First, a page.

Choosing a Finish for your Wood Floor

Speedwell Design Center
February 28 2014

Polyurethane is the most popular finish for floors. Confused on which finish is best for YOUR wood floor or project, water-based or oil based polyurethane? They are both durable, good looking, tough enough to handle constant traffic and are resistant to almost everything. Though there are differences. As for durability, some experts maintain that oil-based polyurethane is still the standard for performance, especially for high-traffic areas. That said you can't go wrong with either.

The water-based polyurethane has less fumes, low odor, DRYS FASTER and has a clear finish [as far as repainting color of stain]. You can recoat them in two hours. Also cleaning your tools is easier; just use water! Start your project early in the morning and you'll be able to sleep in that room at night. However, because water-based dries quickly, you must work fast to maintain a "wet edge" during application or you'll end up with visible lap marks where wet polyurethane was applied over dried or partially dried finish. And you can't go back and work waterborne polyurethane, even when it's wet, or you'll leave marks in the finish.

The oil-based polyurethane has a stronger finish and is more SCRATCH RESISTANT. Great if you have dogs or cats walking on your floors! Oil-based polyurethanes will leave an amber glow, but require FEWER COATS. Though the five-hour wait between coats and twelve-hour [or preferably twenty-four hour] wait after the last coast will make the room unusable for a few days... and you'll have to deal with a strong odor.  Although oil-based poly emits noxious fumes, it can be worked when wet; That means you can go back and correct mistakes — a crucial advantage for the beginner!

Natural Maple wood floorBoth the water and oil-based polyurethanes offer good protection; the biggest difference will be in the appearance of the finish. Do you love the natural look of maple? Then apply a water-based polyurethane. Although the water-based poly appears milky in the can, they go on clear and remain clear. Water-based poly will accent the character of your wood without giving it the amber tint of an oil-based poly. That said... some woods, such as oak, the amber tint of an oil-based poly is desirable. Though for a red-oak floor or a stained floor, use either type of finish.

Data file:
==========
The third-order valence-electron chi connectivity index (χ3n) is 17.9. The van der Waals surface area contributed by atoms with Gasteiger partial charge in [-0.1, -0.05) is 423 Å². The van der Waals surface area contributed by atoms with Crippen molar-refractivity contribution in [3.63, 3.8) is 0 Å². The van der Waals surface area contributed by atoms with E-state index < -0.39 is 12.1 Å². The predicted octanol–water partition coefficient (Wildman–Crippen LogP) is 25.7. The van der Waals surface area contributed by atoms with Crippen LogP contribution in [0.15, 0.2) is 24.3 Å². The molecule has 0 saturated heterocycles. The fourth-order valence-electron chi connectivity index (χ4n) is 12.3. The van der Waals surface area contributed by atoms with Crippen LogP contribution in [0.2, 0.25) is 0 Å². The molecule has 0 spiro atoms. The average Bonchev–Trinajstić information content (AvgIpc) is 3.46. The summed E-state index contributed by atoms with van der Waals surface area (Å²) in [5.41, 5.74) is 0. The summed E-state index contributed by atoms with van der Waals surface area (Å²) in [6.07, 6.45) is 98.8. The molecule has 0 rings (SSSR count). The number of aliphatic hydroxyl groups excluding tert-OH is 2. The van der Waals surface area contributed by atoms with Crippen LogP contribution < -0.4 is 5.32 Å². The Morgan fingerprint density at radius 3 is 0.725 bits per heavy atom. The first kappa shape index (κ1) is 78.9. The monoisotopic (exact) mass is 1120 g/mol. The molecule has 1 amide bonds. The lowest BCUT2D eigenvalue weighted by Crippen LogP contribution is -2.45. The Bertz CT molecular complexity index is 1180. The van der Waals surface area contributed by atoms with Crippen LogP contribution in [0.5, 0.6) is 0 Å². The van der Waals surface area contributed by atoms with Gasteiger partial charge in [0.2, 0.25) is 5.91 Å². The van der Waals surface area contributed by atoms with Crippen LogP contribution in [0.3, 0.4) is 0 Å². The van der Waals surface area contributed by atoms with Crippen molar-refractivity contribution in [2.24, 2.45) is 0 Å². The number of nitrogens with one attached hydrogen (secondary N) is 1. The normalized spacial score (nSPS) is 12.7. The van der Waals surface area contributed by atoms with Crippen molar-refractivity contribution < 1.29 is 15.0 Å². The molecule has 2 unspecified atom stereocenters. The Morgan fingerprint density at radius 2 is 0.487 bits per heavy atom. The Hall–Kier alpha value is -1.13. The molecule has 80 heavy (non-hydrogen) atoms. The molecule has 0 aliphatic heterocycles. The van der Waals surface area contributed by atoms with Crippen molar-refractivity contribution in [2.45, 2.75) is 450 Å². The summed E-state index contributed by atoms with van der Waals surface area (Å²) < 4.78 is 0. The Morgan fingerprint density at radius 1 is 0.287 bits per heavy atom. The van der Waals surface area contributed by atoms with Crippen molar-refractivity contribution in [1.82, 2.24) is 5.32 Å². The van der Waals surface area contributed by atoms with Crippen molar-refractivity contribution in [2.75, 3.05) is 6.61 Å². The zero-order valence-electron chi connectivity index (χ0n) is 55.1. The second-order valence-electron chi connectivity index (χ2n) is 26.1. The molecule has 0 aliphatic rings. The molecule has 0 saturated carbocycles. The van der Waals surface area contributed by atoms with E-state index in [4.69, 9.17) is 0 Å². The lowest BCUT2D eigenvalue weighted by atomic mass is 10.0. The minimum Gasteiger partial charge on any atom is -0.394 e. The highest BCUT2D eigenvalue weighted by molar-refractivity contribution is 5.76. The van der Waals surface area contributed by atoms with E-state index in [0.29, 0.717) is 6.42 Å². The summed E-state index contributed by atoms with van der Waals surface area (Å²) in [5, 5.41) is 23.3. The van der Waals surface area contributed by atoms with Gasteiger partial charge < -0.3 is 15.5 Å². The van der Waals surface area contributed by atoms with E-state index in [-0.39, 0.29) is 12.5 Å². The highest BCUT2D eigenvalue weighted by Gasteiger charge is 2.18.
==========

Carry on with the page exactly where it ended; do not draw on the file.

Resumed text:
Although you may be leaning toward the water-based, they do COST TWICE as much as oil-based polys. Also they won't give wood the rich glow that oil-based polys will give; Some people consider the water-based cold looking.

Most water-based polys contain only 30 to 35 percent solids, compared with the 45 to 50 percent solids in oil-based products. Since these solids create the protective finish, you need to apply four coats of water-based, as opposed to two or three of oil-based poly. And if you go with water-based polyurethane you may need to apply additional coats every two years or so.

There's debate over which finish is harder, but some experts maintain that hardness isn't necessarily a good attribute of a floor finish. You want a finish that will flex along with the floor. And a super-hard finish shows scratches more readily. You'll prolong the protective life of any finish by eliminating its number 1 enemies, dirt and grit. Sweep or vacuum the floor often to protect to finish and put rugs in high-traffic areas. Call our showroom at 973-538-9090 in Morristown, New Jersey, today to select rugs for your floors!

Tauari wood floor

If you're doing your project yourself, before applying any finish, vacuum twice and use a tacrag on the entire floor. Or to MAKE LIFE EASIER, have Speedwell Design Center in Northern New Jersey install and finish your wood floors! 

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